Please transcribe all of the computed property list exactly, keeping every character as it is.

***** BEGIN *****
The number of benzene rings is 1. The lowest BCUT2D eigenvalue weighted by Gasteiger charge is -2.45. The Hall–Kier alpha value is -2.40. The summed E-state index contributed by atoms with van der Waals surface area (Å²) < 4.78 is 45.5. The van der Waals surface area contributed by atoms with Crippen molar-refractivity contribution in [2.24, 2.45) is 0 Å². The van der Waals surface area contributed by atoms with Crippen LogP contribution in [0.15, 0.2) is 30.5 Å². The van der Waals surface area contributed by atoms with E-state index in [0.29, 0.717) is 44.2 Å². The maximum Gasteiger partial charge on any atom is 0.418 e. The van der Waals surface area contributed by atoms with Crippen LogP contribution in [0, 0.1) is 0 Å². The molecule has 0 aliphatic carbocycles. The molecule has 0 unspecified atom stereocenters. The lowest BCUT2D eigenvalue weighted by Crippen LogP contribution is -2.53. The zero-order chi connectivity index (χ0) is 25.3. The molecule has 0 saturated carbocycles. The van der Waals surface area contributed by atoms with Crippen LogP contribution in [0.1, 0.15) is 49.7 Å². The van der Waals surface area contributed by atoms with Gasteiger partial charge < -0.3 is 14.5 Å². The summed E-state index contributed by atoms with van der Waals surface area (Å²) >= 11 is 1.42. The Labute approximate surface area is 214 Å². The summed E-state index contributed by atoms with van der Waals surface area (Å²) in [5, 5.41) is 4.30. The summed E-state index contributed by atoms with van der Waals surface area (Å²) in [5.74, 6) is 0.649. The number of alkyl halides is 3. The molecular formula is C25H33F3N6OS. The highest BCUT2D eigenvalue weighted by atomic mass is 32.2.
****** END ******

The number of benzene rings is 1. The lowest BCUT2D eigenvalue weighted by Gasteiger charge is -2.45. The Hall–Kier alpha value is -2.40. The summed E-state index contributed by atoms with van der Waals surface area (Å²) < 4.78 is 45.5. The van der Waals surface area contributed by atoms with Crippen molar-refractivity contribution in [2.24, 2.45) is 0 Å². The van der Waals surface area contributed by atoms with Crippen LogP contribution in [0.15, 0.2) is 30.5 Å². The van der Waals surface area contributed by atoms with E-state index in [0.29, 0.717) is 44.2 Å². The maximum Gasteiger partial charge on any atom is 0.418 e. The van der Waals surface area contributed by atoms with Crippen LogP contribution in [0, 0.1) is 0 Å². The molecule has 0 aliphatic carbocycles. The molecule has 0 unspecified atom stereocenters. The lowest BCUT2D eigenvalue weighted by Crippen LogP contribution is -2.53. The zero-order chi connectivity index (χ0) is 25.3. The molecule has 0 saturated carbocycles. The van der Waals surface area contributed by atoms with Crippen LogP contribution in [0.1, 0.15) is 49.7 Å². The van der Waals surface area contributed by atoms with Gasteiger partial charge < -0.3 is 14.5 Å². The summed E-state index contributed by atoms with van der Waals surface area (Å²) >= 11 is 1.42. The Labute approximate surface area is 214 Å². The summed E-state index contributed by atoms with van der Waals surface area (Å²) in [5, 5.41) is 4.30. The summed E-state index contributed by atoms with van der Waals surface area (Å²) in [5.74, 6) is 0.649. The number of alkyl halides is 3. The molecular formula is C25H33F3N6OS. The highest BCUT2D eigenvalue weighted by atomic mass is 32.2.